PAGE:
Being Vulnerable: What Exactly Do We Mean By That?
We've all heard it, and heard it a lot lately.
In order to lead successfully, effectively, a leader must be: vulnerable.
I've always agreed with this, but I really didn't understand what being vulnerable meant. I feel better about what I know now.
Let's take a peek.
Vulnerable: susceptible to physical or emotional attack or harm. This is the top result of a Google search, which in truth, does not sound pleasant nor a place I want to put myself purposely. It implies you are the weaker one, especially compared to others. There’s solid potential you will be hurt if you practice vulnerability.
Can my leadership really be more effective if I'm viewed as weak?
I now have a much clearer understanding of what being vulnerable means, and I’ve realized it’s not about weakness at all, it’s about strength. Only the strong are able to risk vulnerability.
I'll start by saying what it isn't:
It is not telling people your saddest story, your struggles, or intricate personal details of your problems. I cannot tell you how many times I thought to myself, “To what extent do I need to reveal my hurts and pains to the world in order to be considered vulnerable?” Thinking, if that’s the case, I’ll pass.
However, after watching Brene Brown's talk on Netflix, I learned a lot about vulnerability. My biggest takeaway? That vulnerability is not disclosure. Talk about instant relief.
Followed by head scratching confusion.
I mean, if I'm not broadcasting how hard something is, or how painful a part of my life is, or some other tale of doom and gloom, how do I do vulnerable?
Thankfully, I spend my days leadership coaching. Every day I speak with folks about what it's like to lead. Most recently, I had one say that he never wants be perceived as being vulnerable.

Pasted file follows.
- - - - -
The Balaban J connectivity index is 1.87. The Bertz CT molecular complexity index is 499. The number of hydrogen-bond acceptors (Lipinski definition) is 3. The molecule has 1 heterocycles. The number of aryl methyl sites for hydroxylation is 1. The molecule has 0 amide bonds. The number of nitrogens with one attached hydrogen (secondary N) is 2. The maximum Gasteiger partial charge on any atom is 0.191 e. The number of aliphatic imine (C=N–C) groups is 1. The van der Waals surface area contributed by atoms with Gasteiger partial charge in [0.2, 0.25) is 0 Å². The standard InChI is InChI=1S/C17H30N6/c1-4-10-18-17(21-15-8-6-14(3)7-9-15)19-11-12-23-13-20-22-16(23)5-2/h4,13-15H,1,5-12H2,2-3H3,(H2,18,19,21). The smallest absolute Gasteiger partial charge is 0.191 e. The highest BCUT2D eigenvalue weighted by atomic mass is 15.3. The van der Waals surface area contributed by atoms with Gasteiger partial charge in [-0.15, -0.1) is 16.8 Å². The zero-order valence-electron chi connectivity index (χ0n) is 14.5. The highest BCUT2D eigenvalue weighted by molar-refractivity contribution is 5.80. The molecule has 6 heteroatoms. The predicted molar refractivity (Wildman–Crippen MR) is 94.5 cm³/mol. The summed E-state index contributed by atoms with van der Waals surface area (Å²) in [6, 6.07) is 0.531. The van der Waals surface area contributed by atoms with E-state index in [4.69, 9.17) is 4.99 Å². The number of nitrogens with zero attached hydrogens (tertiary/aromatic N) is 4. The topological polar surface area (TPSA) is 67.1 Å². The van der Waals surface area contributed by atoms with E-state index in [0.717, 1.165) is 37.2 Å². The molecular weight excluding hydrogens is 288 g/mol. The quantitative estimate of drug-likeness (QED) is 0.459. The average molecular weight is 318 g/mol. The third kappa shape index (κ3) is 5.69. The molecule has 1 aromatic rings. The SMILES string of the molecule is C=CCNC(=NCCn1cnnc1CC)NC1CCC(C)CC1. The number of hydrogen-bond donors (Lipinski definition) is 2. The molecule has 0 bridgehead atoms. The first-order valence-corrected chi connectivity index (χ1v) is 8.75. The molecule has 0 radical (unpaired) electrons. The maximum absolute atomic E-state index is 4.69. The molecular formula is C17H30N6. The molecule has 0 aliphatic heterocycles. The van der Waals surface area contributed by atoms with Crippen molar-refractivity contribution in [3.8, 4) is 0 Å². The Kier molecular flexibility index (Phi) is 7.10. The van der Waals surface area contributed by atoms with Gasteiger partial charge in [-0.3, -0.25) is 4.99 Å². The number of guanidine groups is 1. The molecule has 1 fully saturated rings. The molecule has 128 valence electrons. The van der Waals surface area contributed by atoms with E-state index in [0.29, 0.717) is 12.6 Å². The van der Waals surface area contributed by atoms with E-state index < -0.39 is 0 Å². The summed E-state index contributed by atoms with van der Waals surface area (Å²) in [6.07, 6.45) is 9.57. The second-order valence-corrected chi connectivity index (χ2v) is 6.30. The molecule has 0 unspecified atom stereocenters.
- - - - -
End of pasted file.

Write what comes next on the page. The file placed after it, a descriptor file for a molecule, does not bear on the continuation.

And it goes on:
I think he too is confused about what it really means. What I’ve discovered about being vulnerable, is it’s saying what you really feel, or asking for what you truly need, without putting up any fronts or on any airs. It’s complete honesty; which people appreciate, can then relate to, and are inspired to be around.
For example, another client recently earned a promotion the same week her most trusted, knowledgeable, right hand person also received a promotion but in a different department. My client is elated and worried. Anytime we are promoted, we want to exceed expectations and perform well right out of the gate, prove ourselves worthy. We are available more than needed as work becomes the top priority. Her worry is how to balance this new promotion with feeling that she must now be more involved in the work her right hand person was doing. How can she handle both and still carve out personal time?
As we talked, I asked her if she had anyone at her disposal who could help. She immediately realized she did and came up with the idea to approach another team with the bait of, "I'd like you to take on some new responsibilities, it will be a way you can take more ownership of what's happening in our department."